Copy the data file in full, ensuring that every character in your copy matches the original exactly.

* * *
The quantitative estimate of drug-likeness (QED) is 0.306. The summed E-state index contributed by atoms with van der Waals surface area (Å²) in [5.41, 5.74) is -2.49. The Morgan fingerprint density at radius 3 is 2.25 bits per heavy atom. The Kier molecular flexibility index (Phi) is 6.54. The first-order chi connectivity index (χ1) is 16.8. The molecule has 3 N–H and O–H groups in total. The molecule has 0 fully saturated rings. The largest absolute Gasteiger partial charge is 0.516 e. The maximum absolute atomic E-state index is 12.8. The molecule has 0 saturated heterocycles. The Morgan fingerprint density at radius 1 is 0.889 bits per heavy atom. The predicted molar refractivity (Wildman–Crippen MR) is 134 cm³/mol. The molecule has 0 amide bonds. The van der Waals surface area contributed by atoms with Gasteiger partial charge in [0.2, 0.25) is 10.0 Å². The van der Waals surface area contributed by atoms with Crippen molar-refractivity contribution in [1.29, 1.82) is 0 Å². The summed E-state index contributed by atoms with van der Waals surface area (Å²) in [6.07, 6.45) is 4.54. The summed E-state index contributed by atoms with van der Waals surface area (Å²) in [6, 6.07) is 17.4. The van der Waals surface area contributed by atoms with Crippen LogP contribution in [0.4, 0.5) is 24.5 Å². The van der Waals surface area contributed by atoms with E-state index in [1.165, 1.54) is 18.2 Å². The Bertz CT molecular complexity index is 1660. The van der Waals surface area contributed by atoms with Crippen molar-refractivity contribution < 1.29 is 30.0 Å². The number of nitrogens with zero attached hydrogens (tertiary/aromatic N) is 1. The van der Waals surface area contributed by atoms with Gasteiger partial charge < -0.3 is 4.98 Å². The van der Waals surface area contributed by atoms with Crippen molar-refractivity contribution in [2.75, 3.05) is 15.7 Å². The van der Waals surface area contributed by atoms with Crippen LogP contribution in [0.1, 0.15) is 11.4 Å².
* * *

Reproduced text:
The quantitative estimate of drug-likeness (QED) is 0.306. The summed E-state index contributed by atoms with van der Waals surface area (Å²) in [5.41, 5.74) is -2.49. The Morgan fingerprint density at radius 3 is 2.25 bits per heavy atom. The Kier molecular flexibility index (Phi) is 6.54. The first-order chi connectivity index (χ1) is 16.8. The molecule has 3 N–H and O–H groups in total. The molecule has 0 fully saturated rings. The largest absolute Gasteiger partial charge is 0.516 e. The maximum absolute atomic E-state index is 12.8. The molecule has 0 saturated heterocycles. The Morgan fingerprint density at radius 1 is 0.889 bits per heavy atom. The predicted molar refractivity (Wildman–Crippen MR) is 134 cm³/mol. The molecule has 0 amide bonds. The van der Waals surface area contributed by atoms with Gasteiger partial charge in [0.2, 0.25) is 10.0 Å². The van der Waals surface area contributed by atoms with Crippen molar-refractivity contribution in [1.29, 1.82) is 0 Å². The summed E-state index contributed by atoms with van der Waals surface area (Å²) in [6.07, 6.45) is 4.54. The summed E-state index contributed by atoms with van der Waals surface area (Å²) in [6, 6.07) is 17.4. The van der Waals surface area contributed by atoms with Crippen LogP contribution in [0.4, 0.5) is 24.5 Å². The van der Waals surface area contributed by atoms with E-state index in [1.165, 1.54) is 18.2 Å². The Bertz CT molecular complexity index is 1660. The van der Waals surface area contributed by atoms with Crippen molar-refractivity contribution < 1.29 is 30.0 Å². The number of nitrogens with zero attached hydrogens (tertiary/aromatic N) is 1. The van der Waals surface area contributed by atoms with Gasteiger partial charge < -0.3 is 4.98 Å². The van der Waals surface area contributed by atoms with Crippen molar-refractivity contribution in [2.75, 3.05) is 15.7 Å². The van der Waals surface area contributed by atoms with Crippen LogP contribution in [0.1, 0.15) is 11.4 Å².